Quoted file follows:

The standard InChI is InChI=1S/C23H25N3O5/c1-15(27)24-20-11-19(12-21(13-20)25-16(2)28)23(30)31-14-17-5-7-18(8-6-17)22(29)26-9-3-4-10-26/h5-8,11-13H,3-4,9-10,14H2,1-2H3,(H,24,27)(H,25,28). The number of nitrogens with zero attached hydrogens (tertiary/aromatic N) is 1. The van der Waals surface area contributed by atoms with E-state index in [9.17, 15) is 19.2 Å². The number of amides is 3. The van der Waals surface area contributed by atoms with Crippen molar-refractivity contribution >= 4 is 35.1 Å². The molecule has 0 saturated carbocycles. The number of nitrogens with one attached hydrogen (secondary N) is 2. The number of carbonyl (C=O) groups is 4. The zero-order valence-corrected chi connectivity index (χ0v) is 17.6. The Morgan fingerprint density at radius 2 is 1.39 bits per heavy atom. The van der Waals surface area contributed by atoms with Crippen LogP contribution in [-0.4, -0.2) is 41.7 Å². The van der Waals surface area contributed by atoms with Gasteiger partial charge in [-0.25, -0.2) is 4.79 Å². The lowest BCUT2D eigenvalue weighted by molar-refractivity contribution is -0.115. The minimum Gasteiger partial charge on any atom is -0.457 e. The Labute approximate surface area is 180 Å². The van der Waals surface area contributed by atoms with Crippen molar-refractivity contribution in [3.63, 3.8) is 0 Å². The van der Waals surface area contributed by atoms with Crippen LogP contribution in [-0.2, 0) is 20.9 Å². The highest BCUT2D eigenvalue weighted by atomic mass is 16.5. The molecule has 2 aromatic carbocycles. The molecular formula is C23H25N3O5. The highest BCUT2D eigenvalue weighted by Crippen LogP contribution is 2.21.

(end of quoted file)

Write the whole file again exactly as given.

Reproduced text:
The standard InChI is InChI=1S/C23H25N3O5/c1-15(27)24-20-11-19(12-21(13-20)25-16(2)28)23(30)31-14-17-5-7-18(8-6-17)22(29)26-9-3-4-10-26/h5-8,11-13H,3-4,9-10,14H2,1-2H3,(H,24,27)(H,25,28). The number of nitrogens with zero attached hydrogens (tertiary/aromatic N) is 1. The van der Waals surface area contributed by atoms with E-state index in [9.17, 15) is 19.2 Å². The number of amides is 3. The van der Waals surface area contributed by atoms with Crippen molar-refractivity contribution >= 4 is 35.1 Å². The molecule has 0 saturated carbocycles. The number of nitrogens with one attached hydrogen (secondary N) is 2. The number of carbonyl (C=O) groups is 4. The zero-order valence-corrected chi connectivity index (χ0v) is 17.6. The Morgan fingerprint density at radius 2 is 1.39 bits per heavy atom. The van der Waals surface area contributed by atoms with Crippen LogP contribution in [-0.4, -0.2) is 41.7 Å². The van der Waals surface area contributed by atoms with Gasteiger partial charge in [-0.25, -0.2) is 4.79 Å². The lowest BCUT2D eigenvalue weighted by molar-refractivity contribution is -0.115. The minimum Gasteiger partial charge on any atom is -0.457 e. The Labute approximate surface area is 180 Å². The van der Waals surface area contributed by atoms with Crippen molar-refractivity contribution in [3.63, 3.8) is 0 Å². The van der Waals surface area contributed by atoms with Crippen LogP contribution in [-0.2, 0) is 20.9 Å². The highest BCUT2D eigenvalue weighted by atomic mass is 16.5. The molecule has 2 aromatic carbocycles. The molecular formula is C23H25N3O5. The highest BCUT2D eigenvalue weighted by Crippen LogP contribution is 2.21.